That's just a movie, of course. But real scholarly research also punctures the right-wing myths about merit, money and morality. Now in its second edition, The Meritocracy Myth by Stephen McNamee and Robert Miller details all the ways that these myths do not hold up to serious analysis.
The authors summarized their findings as follows:
First, we suggest that while merit does indeed affect who ends up with what, the impact of merit on economic outcomes is vastly overestimated by the ideology of the American Dream. Second, we identify a variety of nonmerit factors that suppress, neutralize, or even negate the effects of merit and create barriers to individual mobility.Again, as the authors make clear, they recognize that merit is certainly one factor in the acquisition of wealth in many cases. But there are numerous other factors that affect who has what, including (but not limited to): direct inheritance, the educational opportunities provided by family wealth, connections (again, also linked to family wealth), discrimination (both present-day and the lasting effects of past discrimination), and sometimes just plain luck.
McNamee and Miller debunk the belief that "people are poor because of deviant or pathological values that are then passed on from one generation to the next," the myth that their behavior alone is what keeps poor people poor. In fact, research shows that "poor people appear to value work, family, school, and achievement as much as other Americans. Instead of having 'deviant' or 'pathological' values, the evidence suggests that poor people adjust their ambitions and outlooks according to realistic assessments of their more limited life chances."
In other words, being born poor is the primary cause of poverty among adults because being born poor means one will receive fewer opportunities and will have fewer resources with which to develop his or her full potential.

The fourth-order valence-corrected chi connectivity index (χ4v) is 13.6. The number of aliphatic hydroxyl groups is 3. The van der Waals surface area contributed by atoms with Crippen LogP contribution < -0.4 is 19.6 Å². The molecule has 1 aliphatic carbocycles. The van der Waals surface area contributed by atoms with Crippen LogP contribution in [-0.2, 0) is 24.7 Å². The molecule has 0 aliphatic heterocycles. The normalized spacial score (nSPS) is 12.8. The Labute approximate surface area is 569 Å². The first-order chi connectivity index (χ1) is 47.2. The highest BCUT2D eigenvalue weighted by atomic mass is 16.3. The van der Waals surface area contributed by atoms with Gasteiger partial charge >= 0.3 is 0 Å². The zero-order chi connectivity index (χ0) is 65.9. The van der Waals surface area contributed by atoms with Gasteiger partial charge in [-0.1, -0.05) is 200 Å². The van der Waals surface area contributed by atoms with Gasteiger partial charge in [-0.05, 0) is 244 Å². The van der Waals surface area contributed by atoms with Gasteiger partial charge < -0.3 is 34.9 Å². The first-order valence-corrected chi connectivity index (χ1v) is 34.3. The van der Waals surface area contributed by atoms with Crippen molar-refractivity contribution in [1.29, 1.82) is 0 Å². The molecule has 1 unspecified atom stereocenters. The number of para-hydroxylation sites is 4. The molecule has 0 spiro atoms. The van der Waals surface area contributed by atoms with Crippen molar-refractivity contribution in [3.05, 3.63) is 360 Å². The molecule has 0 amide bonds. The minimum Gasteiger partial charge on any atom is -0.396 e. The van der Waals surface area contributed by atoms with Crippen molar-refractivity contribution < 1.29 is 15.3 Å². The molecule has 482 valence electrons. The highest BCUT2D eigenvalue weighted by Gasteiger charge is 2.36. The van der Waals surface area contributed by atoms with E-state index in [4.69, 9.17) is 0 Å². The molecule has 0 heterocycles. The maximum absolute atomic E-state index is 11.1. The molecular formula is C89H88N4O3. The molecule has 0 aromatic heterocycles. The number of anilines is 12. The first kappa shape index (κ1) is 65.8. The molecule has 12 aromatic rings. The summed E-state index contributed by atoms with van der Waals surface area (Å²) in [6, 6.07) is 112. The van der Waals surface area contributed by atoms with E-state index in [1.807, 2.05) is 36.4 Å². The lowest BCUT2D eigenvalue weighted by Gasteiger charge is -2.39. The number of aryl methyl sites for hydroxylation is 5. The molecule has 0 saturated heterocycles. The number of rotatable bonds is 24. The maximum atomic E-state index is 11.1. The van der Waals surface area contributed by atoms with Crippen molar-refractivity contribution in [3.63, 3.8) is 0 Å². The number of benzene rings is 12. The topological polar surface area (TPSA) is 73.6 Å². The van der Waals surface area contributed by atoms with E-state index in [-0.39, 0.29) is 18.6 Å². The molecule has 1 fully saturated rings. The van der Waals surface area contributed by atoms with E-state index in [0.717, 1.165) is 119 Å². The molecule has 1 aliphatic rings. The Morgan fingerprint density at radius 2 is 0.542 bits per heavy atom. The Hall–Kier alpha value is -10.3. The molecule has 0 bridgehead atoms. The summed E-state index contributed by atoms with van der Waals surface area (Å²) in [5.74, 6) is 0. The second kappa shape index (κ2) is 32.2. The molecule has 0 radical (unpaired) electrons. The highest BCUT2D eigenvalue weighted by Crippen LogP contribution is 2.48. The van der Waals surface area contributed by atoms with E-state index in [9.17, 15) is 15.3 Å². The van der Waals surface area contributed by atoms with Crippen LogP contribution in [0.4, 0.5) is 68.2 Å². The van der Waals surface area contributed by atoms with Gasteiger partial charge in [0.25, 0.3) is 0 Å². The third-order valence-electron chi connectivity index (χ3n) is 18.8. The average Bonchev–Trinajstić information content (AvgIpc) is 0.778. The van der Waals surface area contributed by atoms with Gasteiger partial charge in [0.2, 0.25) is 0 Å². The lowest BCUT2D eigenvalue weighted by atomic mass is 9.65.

Now let's talk about the middle class and the working class, because the right-wing myths target them as well. If such people really wanted to be rich, they could do it. They'd just have to work hard enough. They've got to want it. Bad.
In reality, they're already working hard, some of them at a minimum wage that leaves them in poverty even after a 40-hour work week. And some work two or even three jobs, yet aren't rich. Is it really possible that a hedge fund manager's work is "worth" hundreds of times that of a teacher or a sanitation worker?
The right wing wants to portray workers, especially if they are union workers, as lazy shirkers who stand together to make sure none of them are ever held accountable as individuals. And if they should ever do something so arrogant as to demand, say, a fair wage or better work conditions—like the striking BART workers this past week—well, then, that's just more evidence of how, according to the right wing, our society cannot allow itself to be held hostage by those who can't make it on their own merits.
Conservatives want to break the union(s) so that all of us become "free" to rise and fall on our own merits, and each individual worker becomes free to demonstrate his or her skills from among the thousands of other employees, and in doing so will surely be rewarded. Employers always treat their employees fairly, they'd never abuse one who is vulnerable. Right?
According to the right wing, you're either a maker or a taker. A winner or a loser. Simple. Easy. Black and white, with no shades of gray. Need help? Then, by definition, you don't deserve it.
Now, as progressives, we believe something very different. We believe that we are a community, or as President Obama has so often called us: "one American family." We recognize that it is not only moral to spend government money to provide food to people who couldn't otherwise afford to eat, we know that it actually pays off in the long run by saving the government money. But even if it didn't pay off, it would still be a moral imperative to do so. That's important to say.
Philosophically, we recognize that one of the primary goals of government ought to be ensuring that all children and adults have the opportunity to make the most of their talents. Having people who can afford it contribute a decent share of their wealth to ensure that that happens isn't confiscation or theft, it's how we achieve that goal. It's how we act on our morality.
We don't believe that 47% of the people are losers or takers. We believe they are our fellow Americans.